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Evolution of the Saxophone

Started by MikeL, November 09, 2018, 09:12:13 PM

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This summer, we worked to "reinvent" the electric saxophone that we built and described in 1987. This project gave woodwind players the ability to connect to keyboards such as synthesizers and to play the keyboard according to what they knew on their instrument. A patent attorney suggested writing to Selmer Corporation. Their reply was that they were not interested. Nonetheless, it was known as early as 1987 that sax could control piano and synthesizer keyboards. The technology evolved, with Roland and EWI coming out with model controllers that linked to MIDI (musical instrument digital interface). We have noted that this evolution includes removing some of the keys from the original invention as well as absurdly complex fingering charts. These state-of-the-art instruments still do not give the woodwind player access to the world of chord production, which we discovered quite by serendipity in 1987. Thus, in 2018 we began anew, and thanks to a colleague, were pleasantly surprised to hear of such innovations as the one-handed saxophone. Here are two examples:

One Hand Sax

Toggle-Key Sax

The toggle-key sax player suffered from stroke, so the brain thread at HAF links to the fact that as far as attention goes, woodwind players for the most part, never have had the luxury of seeing where their fingers and hands were moving during performance as do pianists and guitarists. The woodwind player's mind operates in a somewhat different mode.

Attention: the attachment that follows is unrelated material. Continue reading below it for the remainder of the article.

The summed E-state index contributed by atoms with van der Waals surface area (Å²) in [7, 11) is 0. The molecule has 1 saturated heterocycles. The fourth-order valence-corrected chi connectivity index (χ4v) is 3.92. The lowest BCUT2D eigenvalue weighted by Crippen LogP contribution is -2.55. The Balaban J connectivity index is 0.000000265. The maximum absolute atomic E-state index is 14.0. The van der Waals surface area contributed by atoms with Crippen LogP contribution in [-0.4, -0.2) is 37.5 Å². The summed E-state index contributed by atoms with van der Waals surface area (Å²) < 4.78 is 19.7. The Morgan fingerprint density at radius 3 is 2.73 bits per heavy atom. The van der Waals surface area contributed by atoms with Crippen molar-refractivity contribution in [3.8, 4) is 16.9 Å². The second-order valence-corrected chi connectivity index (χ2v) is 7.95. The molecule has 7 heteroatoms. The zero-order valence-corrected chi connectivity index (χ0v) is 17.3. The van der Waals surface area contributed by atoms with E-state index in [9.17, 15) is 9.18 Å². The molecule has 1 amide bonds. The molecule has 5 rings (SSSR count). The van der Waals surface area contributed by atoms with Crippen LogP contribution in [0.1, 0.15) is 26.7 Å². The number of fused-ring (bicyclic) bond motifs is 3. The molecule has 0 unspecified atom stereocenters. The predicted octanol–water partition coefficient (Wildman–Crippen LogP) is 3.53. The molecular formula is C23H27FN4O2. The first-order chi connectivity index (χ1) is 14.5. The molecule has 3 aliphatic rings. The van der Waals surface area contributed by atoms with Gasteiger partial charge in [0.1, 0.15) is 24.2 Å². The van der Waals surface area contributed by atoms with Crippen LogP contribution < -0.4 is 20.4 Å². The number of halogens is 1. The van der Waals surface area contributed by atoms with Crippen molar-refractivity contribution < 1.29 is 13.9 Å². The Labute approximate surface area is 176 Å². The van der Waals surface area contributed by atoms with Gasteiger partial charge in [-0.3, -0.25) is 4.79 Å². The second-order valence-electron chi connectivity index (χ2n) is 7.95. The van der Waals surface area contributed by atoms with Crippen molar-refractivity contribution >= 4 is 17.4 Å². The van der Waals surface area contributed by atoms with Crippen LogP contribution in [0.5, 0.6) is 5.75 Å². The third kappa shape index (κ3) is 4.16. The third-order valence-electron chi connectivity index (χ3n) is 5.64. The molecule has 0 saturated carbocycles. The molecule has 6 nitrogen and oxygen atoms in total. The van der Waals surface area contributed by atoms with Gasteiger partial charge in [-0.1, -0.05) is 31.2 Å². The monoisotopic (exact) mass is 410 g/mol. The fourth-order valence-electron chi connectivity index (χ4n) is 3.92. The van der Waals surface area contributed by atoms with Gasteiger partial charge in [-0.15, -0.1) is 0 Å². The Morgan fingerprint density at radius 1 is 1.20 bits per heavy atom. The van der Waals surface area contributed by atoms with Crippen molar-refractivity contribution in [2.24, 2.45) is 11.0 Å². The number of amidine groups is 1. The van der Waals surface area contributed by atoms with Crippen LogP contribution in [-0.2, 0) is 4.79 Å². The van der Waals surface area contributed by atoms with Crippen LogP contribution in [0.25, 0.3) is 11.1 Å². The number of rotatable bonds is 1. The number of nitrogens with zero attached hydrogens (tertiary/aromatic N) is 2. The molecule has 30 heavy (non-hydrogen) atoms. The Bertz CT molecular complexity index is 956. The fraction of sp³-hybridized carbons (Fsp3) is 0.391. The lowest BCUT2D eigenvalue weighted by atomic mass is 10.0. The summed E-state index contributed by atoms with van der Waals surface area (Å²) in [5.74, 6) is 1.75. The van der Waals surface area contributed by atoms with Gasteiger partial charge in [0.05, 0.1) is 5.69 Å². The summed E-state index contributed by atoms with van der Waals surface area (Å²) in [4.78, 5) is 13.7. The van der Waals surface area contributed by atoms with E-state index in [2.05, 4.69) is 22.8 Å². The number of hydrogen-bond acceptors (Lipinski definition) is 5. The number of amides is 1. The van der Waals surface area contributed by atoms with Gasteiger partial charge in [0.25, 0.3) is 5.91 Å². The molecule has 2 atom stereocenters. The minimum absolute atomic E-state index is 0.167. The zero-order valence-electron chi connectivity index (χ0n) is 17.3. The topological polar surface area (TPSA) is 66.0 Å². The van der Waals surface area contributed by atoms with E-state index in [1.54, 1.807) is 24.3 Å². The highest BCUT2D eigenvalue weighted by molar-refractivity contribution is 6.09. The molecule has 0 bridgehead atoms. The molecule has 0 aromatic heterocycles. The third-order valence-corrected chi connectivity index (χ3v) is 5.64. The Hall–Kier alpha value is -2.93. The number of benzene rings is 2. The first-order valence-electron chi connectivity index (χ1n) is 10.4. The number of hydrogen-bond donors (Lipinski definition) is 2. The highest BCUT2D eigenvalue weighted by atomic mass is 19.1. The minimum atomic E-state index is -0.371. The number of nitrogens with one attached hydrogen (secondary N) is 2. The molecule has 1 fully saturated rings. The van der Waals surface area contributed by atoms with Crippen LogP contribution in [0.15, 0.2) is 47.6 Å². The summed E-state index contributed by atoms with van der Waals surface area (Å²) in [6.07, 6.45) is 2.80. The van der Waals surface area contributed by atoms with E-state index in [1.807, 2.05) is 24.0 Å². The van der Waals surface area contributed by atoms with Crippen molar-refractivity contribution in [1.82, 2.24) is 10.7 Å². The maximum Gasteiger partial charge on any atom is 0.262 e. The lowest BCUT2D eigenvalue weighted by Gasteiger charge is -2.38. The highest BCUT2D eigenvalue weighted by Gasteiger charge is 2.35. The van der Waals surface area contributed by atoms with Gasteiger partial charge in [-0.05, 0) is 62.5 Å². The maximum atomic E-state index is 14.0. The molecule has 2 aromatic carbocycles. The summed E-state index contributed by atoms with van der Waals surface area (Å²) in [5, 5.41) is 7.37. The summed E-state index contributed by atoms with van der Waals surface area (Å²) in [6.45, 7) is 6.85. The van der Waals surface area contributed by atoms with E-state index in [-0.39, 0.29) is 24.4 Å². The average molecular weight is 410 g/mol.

The next part of our installment includes a system for reading music that eliminates the need of four lines of the traditional musical staff.


There are basically twenty keys on a saxophone as there are basically twenty amino acids. In assigning these amino acids to the keys of a saxophone, we had to eliminate these amino acid parameters due to their not being unique:

molecular weight

eccentric connectivity index

number of hydrogen bonds

sum of atomic van der Waals volumes




hydrophobic factor

However, the isoelectric point of each amino acid is unique, and can be arranged according to number. From highest to lowest, the assignment looks like this in concert pitch, with the amino on left and musical note on right:

R    E flat

K    D

H    C sharp

P    C

A    B

L    B flat

G    A

V    A flat

I    G

W    F sharp

M    F



Y    E flat

Q    D

T    C sharp

F    C
---------------------------------------Octave Key Line
N    B

C    B flat

E    A

D    A flat

The keys continue, with I, W, M, S, Y, ect. down to the lowest D (= A flat).

After having learned the amino keys, sheet music reads from left to right one line only, the octave key line. Time signatures can be made less eye-straining than traditional sheet music, and to denote a high or low note occurring within the same octave, either capitalization or a dot is placed above the highest one, eliminating the need to dot or capitalize the lowest one.